It is a journey which is rife with risk, a business as traffickers try to cash in on calm summer seas and a headache for authorities and governments.
Point of view
"My understanding is that there has been some contact at official level between Australian people and Europeans"
Now Australia has weighed in on the row over how to deal with the thousands of migrants trying to reach Europe’s shores.
Prime Minister Tony Abbot claims there has been contact at “official level” between his government and Europe.
Australia deters asylum seekers by refusing to allow those attempting to arrive by boat to ever settle in Australia.
An estimated 10 people died over the weekend and some 5,800 rescued in 17 separate operations by Italian and French ships.
In an another incident five smuggling boats were intercepted and taken to Misrata.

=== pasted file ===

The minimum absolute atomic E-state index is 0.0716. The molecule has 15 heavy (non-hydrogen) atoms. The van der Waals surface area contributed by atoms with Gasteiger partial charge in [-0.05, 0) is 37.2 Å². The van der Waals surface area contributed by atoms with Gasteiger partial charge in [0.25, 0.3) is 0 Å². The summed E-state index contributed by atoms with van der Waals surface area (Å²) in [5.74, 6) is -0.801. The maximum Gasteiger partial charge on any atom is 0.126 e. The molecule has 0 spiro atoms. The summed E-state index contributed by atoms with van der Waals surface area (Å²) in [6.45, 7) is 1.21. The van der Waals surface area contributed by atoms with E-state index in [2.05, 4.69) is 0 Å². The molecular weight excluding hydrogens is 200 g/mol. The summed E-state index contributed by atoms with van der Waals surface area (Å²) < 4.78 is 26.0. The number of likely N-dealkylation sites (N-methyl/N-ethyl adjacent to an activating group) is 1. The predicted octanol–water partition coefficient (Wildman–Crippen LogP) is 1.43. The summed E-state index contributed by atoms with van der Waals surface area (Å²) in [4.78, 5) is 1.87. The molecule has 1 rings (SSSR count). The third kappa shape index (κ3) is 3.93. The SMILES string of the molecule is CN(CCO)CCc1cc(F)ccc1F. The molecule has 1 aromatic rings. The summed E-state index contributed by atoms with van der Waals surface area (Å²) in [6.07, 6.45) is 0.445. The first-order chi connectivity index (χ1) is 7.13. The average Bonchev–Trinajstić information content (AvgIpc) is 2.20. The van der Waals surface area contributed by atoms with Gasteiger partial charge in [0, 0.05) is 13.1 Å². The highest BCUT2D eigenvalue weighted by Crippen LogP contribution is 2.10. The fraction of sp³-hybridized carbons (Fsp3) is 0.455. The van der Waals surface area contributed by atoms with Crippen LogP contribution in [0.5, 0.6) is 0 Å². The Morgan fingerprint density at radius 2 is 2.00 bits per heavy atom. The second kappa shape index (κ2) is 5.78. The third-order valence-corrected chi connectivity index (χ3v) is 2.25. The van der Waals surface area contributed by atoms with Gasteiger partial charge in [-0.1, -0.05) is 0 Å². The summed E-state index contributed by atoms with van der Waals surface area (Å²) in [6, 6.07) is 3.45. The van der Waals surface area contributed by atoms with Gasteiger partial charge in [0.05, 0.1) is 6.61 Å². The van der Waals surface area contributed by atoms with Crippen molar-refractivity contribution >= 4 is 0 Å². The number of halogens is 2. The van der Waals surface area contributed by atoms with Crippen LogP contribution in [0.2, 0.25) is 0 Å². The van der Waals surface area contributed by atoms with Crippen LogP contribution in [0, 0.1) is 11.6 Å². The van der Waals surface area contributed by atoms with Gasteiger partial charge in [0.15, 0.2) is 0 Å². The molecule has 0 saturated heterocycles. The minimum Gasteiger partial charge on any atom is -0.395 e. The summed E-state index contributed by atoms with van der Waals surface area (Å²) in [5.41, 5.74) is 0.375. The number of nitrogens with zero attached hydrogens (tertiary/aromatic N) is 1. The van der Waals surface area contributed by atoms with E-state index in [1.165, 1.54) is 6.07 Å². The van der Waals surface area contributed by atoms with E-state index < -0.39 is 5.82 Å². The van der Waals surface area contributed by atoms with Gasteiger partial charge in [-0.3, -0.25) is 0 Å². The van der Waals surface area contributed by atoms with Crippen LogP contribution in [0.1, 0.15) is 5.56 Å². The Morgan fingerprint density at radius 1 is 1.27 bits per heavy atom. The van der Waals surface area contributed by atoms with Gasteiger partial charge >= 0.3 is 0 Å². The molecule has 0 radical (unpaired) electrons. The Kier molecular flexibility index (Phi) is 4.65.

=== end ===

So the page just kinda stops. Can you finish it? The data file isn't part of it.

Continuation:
On board were more than 500 illegal migrants many from Africa’s poorest and most war-torn countries. The boats were escorted back to port on Monday morning and the migrants detained. Media sources in Libya say a further 480 were caught hiding in a farm near the central town of Jufra.
“It is a long and difficult journey that could lead to death, from Sudan to Ajdabiya and from Ajdabiya to another area until you reach Tripoli and every leg of the journey could lead to death,” explained one Sudanese migrant, while another, Amina Ahmad said: “We are suffering can’t you see? Look at us, look at us. We are risking our lives, Now, that’s not when we are happy being like this. We are suffering, can’t you see, we are suffering. We are suffering, you people just have to see our pain.”
Despite EU leaders agreeing last month to triple the funding for rescue operations run by the EU border agency there is still disagreement.
Austrian Chancellor Werner Fayman said on Sunday the EU should set up a quota system for member countries to take more refugees.